I once caught a friend of mine hiding a book under her skirt.
I could have pretended not to notice but that’s not my style. So I asked what she was hiding.
She wouldn’t share.
I could have walked away but, again, that’s not my style.
I was a sprinter, an athlete. She was dainty, an intellectual. I don’t think she saw me coming when I darted toward her skirt and grabbed the book.
I knew it had to be something juicy, salacious. Maybe it was her diary or, worse, one of those Mills and Boon books that everybody was reading at the time.
It wasn’t either of those things.
It was just Gifted Hands by Ben Carson.
I quickly flipped through the book in case there were any secret letters or pictures hidden in the pages. There weren’t any. It really was just Gifted Hands by Ben Carson.
Why would anybody hide such a boring looking book? It didn’t even have pictures.
I pestered her for an answer.
She wouldn’t budge. She just stood, glaring with her eyebrows firmly clenched. I returned the book to her but wouldn’t leave without an answer.
Why was she hiding such a boring book under her skirt?
I’m not sure which was more disappointing: her answer to the question or the discovery that the book was just Gifted Hands.
Apparently, her dad had given her the book as a gift. He had also given her instructions not to share the book with friends. If she did, he cautioned, her friends might become smarter than she was because “reading books was what made people smart”.
I was skeptical about her dad’s logic but I went out of my way to read Gifted Hands just in case. I couldn’t stand to let her be smarter than me.
A lot of time has passed since those days in middle school.
And I’m still skeptical about whether reading books actually makes people smart. After all, it’s entirely possible that smart people just tend to read books (correlation not causation).
Regardless of what books do for us though, I know one thing for sure.
Reading books solves problems.
As you’ll soon see, I’ve had many many problems in the past several months and I’ve read many many books to try to fix them. Look at problem #1 for instance:
Problem #1: Questioning the existence of God
What if God doesn’t exist? Can I trust that my choices matter? Is Christianity true?
Book: I Don’t Have Enough Faith to be an Atheist
FYI: I liked that the authors skipped the spiritual mumbo-jumbo and provided an intellectual, intelligent, and interesting point of view.
This book answered a lot of questions for me.
Problem #2: Feeling like a failure
Book: How to Fail at Almost Everything and Still Win Big in Life
FYI: I wasn’t expecting this book to actually deliver on its title (and it didn’t).
But I was okay with that because it gave me the camaraderie that I needed to get through my funk. It also didn’t hurt that the author is the Dilbert guy.
Problem #3: Stalling on becoming an author
Book: If You Want to Write, Write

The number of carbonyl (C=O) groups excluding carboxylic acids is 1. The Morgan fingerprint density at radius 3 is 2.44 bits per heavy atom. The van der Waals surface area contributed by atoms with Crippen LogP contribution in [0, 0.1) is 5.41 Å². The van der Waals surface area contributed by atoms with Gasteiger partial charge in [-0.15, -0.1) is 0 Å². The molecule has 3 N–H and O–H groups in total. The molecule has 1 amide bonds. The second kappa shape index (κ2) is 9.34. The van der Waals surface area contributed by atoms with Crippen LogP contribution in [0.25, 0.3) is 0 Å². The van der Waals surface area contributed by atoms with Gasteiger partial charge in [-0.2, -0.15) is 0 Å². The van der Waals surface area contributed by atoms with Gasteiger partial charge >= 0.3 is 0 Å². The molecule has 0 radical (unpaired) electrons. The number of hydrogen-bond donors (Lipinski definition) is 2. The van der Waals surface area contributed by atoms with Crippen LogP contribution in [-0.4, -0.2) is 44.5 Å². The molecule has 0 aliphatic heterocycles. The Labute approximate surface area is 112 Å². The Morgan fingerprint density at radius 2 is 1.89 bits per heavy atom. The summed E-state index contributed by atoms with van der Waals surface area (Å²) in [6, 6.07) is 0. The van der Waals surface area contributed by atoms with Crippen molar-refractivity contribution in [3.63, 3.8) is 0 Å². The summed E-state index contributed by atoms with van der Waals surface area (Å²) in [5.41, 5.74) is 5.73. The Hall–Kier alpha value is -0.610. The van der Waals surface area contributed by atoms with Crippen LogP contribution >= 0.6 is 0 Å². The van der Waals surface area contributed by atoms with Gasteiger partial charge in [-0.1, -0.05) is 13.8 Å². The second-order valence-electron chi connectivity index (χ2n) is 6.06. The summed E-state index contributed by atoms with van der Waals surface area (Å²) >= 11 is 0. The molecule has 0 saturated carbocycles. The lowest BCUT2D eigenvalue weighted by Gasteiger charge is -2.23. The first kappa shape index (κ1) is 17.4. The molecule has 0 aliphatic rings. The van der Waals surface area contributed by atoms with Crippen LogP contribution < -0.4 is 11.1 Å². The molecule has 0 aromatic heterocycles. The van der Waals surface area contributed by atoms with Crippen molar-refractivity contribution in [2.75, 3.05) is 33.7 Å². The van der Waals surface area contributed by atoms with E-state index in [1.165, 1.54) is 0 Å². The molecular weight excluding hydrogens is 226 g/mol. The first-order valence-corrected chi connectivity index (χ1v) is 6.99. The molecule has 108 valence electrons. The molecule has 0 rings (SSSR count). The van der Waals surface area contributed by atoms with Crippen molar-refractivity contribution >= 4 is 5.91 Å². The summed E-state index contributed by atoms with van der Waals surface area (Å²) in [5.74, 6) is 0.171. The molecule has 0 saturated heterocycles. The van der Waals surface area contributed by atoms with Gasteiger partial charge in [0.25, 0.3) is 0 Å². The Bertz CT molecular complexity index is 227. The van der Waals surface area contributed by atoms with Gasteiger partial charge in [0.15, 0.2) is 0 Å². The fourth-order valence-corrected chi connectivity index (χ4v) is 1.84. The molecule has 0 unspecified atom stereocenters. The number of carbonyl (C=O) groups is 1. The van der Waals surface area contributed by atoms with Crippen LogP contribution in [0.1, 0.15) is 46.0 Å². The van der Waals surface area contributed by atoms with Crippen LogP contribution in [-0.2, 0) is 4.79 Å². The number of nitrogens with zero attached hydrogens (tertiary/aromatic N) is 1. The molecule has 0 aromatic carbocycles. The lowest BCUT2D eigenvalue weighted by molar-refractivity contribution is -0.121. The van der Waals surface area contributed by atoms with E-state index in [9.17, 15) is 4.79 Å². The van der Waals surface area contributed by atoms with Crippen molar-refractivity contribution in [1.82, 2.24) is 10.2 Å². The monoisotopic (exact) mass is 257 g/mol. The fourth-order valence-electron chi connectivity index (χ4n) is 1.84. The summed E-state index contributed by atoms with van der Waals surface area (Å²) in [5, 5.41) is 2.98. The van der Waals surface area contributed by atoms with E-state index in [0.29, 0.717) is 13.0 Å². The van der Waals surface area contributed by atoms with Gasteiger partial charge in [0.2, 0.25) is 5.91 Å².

FYI: I’ve listened to this book 3 times in the past 8 months.
It’s the only book on writing that I’ve ever read and I think I’ll keep re-reading it until my manuscript is complete.
Problem #4: Struggling with perfectionism
Book: Will I Ever Be Good Enough?
FYI: This book is for daughters of narcissistic mothers.
Even though my mother is obviously not a narcissist (she’s actually quite hilarious), I found this book to be incredibly educational. It helped me better understand my intolerance for mistakes and things I perceive as stupid.
Problem #5: Fear of becoming proud
Book: Humility: True Greatness
FYI: I’ll have to re-read this book because, quite frankly, I don’t remember what was in it.
Problem #6: Discomfort with the dissonance between what the Bible says and what Christians actually do
Are we really supposed to rely on God for physical things like cars? What does it look like to do the impossible things the Bible asks?
Book: Crazy Love: Overwhelmed by a Relentless God
FYI: This book is not for the faint of heart.
It is challenging, interesting, and actionable. I would love to have friends that go to church where Francis Chan preaches.
Problem #7: Uncertainty about how to make my marriage last
Book: Why Marriages Succeed or Fail
FYI: Let me tell you one of the ideas in this book.
For every negative interaction you have with somebody you love, you must counterbalance with at least five positive interactions. This is the formula for lasting relationships.
Simple yet mind-mindbogglingly practical. Awesome book!
If you have any of the problems I’ve mentioned here, do not procrastinate on getting these books. They are the real deal. Go on Amazon and get them.
Since we’re on the topic, I asked my friends, Heather and Jackie, what they are reading and they had some terrific suggestions.
They’re loving: Fire Starter Sessions, Start Something that Matters, and You Squared.
For every problem there is a book on Amazon, Audible, or at your local library. You just have to find the right one and read it. Who knows, it might even make you smarter too.